A large tide of anti-LPR legislation has swept across the United States, prompted by fear tactics and misleading rhetoric from the media and the ACLU that license plate recognition invades privacy.  Over twenty states in the U.S. have proposed legislation that limits law enforcement’s abilities to use LPR technology and/or data.  Utah, in fact, had passed a law that banned the private, commercial use of the technology.  But, the tide is turning.

    Aided largely by its customer base of over 30,000 sworn in the U.S. alone, I am proud to say that Vigilant Solutions and Digital Recognition Network (DRN) have taken very active roles in many of these states to combat these proposed bills, and we are proud that these messages are being heard and are having an impact.  As an example, Utah has now amended its law to allow for the private and commercial use of license plate recognition, and a number of other states have either amended their proposed bills or voted to study them for an additional year to make an informed decision after understanding all of the issues.

    In summary, the efforts have been to engage local and state agencies, their respective associations, and even our competition, to build a consolidated voice of opposition, and to educate everyone (media, legislators, public) on the facts concerning LPR.  LPR is anonymous data – if provided a license plate number (not part of a criminal investigation), there is no way of providing the name of the registered owner without violating a Federal law known as the Driver’s Privacy Protection Act (DPPA) which governs the permissible use of Department of Motor Vehicle (DMV) vehicle registration data.  In addition to LPR being anonymous data, the image capture of a license plate (whose primary purpose is for law enforcement’s identification of a vehicle) in a public place is fully protected and upheld by numerous courts (and ironically the ACLU) – there is no reasonable expectation of privacy in a public place.  For a complete understanding of the myths versus the facts of LPR, visit http://www.lprfacts.com.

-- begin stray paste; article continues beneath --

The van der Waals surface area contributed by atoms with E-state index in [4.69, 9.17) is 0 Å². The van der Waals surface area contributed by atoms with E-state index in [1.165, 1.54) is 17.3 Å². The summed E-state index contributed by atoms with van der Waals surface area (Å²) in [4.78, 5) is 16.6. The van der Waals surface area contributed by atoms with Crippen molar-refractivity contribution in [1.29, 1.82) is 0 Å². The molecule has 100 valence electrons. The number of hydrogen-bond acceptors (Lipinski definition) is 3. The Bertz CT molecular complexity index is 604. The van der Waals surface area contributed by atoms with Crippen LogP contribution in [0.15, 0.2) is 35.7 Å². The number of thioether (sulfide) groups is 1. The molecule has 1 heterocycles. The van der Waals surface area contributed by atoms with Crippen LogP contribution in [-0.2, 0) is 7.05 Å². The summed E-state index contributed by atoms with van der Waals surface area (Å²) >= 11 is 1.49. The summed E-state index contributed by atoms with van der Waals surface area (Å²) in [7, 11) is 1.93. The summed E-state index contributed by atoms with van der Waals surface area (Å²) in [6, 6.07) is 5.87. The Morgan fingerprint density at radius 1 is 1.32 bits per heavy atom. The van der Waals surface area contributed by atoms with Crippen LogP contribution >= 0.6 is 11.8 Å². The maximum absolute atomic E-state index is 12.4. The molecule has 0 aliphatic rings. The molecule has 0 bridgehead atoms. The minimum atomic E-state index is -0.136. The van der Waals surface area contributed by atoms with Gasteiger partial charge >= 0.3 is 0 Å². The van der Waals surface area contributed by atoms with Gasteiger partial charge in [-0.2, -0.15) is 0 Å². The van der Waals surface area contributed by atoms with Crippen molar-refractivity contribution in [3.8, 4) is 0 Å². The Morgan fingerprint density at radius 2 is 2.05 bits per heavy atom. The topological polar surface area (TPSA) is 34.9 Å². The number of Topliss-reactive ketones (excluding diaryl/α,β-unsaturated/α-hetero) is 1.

Is a large amount of LPR data being collected and aggregated for law enforcement’s use? – yes.  Is this data well protected by federal law, agency policy, and software access control provisions? – yes.  Is the data helping to solve major crimes such as child abductions, homicides, narcotics trafficking, and rape? – yes.  Is historical data being used to solve cold cases and pattern crimes occurring over several years? – yes.  Is the data helping to bring dangerous fugitives to justice? – yes.  Is the data saving civilian lives outside of criminal investigations (missing persons, Silver Alerts, etc)? – yes.  Does it invade privacy? – no.

    Quite simply, LPR saves lives and improves the safety of our officers, families and communities while preserving personal privacy.  How can you help?  Please visit http://www.lprfacts.com and enter your information in the “Join Us” section on the front page to endorse the positive use of LPR and oppose legislative restrictions on this valuable technology.